I was watching the House of Representatives debating the challenge to the Electoral Votes from Arizona when there seemed to be a commotion going on. Arizona Congressman Paul Gosar was allowed to finish his 5-minute speech objecting to the results and then the house went into recess. C-Span then switched its coverage to a camera they had in Statuary Hall where a crowd of unruly, flag-waving people had managed to get into the building.
It appears that as the Capitol Police became overwhelmed by the mob, they took the decision to re-deploy and protect the members of Congress rather than risk further violence. Eventually, they were re-inforced by the DC police, the buildings were cleared and Congress went back to the process of certifying the results of last November’s election.
A woman was shot and killed, one of the capital police offers was killed and 3 others died of medical emergencies as a result of the riot that was inspired, instigated, and egged on by Donald Trump.
What struck me most was the reaction of shock and surprise by Republican members of Congress who have supported Trump these past four years and have given credibility to his far fetched claims of massive election fraud. These same men and women had looked the other way as Donald Trump misused the power of his office, coddled up to dictators, and pitted Americans against each other. They had an opportunity to impeach Trump one year ago and did not take it. They had the opportunity to speak out against his lies and conspiracy theories in November but either stayed silent or respected his right to challenge the outcome of the election in the courts.
All of this time they either acted out of their own self-interest, fear of Trump and the mob he has created, or some twisted sense of their own unique role to play.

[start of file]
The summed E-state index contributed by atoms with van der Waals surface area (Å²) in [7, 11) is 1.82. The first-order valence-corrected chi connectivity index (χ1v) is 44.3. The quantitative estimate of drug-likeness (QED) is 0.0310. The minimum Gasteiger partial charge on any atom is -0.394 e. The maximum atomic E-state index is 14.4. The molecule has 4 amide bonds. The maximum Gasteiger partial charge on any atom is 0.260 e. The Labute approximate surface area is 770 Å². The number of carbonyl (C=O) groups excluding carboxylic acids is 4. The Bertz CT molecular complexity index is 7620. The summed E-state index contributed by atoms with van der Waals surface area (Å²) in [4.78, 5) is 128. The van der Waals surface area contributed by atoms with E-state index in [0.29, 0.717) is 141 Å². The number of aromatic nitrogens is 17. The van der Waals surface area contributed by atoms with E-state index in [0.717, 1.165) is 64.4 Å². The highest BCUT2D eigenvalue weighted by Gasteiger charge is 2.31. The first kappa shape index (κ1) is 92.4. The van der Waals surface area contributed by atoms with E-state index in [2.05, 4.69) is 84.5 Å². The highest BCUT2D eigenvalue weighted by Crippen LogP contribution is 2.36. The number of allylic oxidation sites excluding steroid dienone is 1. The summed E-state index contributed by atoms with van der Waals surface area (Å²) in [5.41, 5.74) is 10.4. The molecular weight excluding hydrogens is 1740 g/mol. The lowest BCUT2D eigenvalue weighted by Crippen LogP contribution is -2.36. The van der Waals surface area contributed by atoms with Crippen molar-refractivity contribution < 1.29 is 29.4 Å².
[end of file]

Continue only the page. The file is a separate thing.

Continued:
There was a moment during the election when some guys in pick up trucks tried to run the Biden-Harris campaign bus off the road in Texas. Trump’s response was to retweet a video of the event and wrote: “I Love Texas”. Far from condemning the attack, other Republican politicians were either silent or actually supported it.
In her last comments as a Senator, Kelly Loeffler appeared deeply shaken by the attack on the capital and chose not to join other Senators in rejecting the results from some states. Ms. Loeffler, however, tried to tap into the same angst in the electorate in her native Georgia in her Senate runoff against the Reverand Raphael Warnock which she lost by 75,000 votes.
Yesterday it seemed she and a number of her colleagues finally understood the forces they have unleashed.
Globalization, digitalization, and the transition to a knowledge economy have not benefitted Americans equally. The frustration that the world is too complex, too scary, and way too digital fueled Trump’s rise but is not his doing.
Joe Biden’s vision of building back better and using the transition to a low carbon economy as a massive jobs program may help to heal the wounds of the last four years.
The problem is that there are a number of Republican politicians who seem intent on carrying on Trump’s legacy. Senators Ted Cruz (Texas) and Josh Hawley (Missouri) knew that their challenges to the election results would not change the outcome of the procedural process that confirmed Biden’s victory yesterday. By supporting Trump now, they hope to get his supporters to support them in the next presidential election cycle.
These men will continue to appeal to the worst aspects of the American psyche. The problem with playing to the mob is that can be fickle and unpredictable.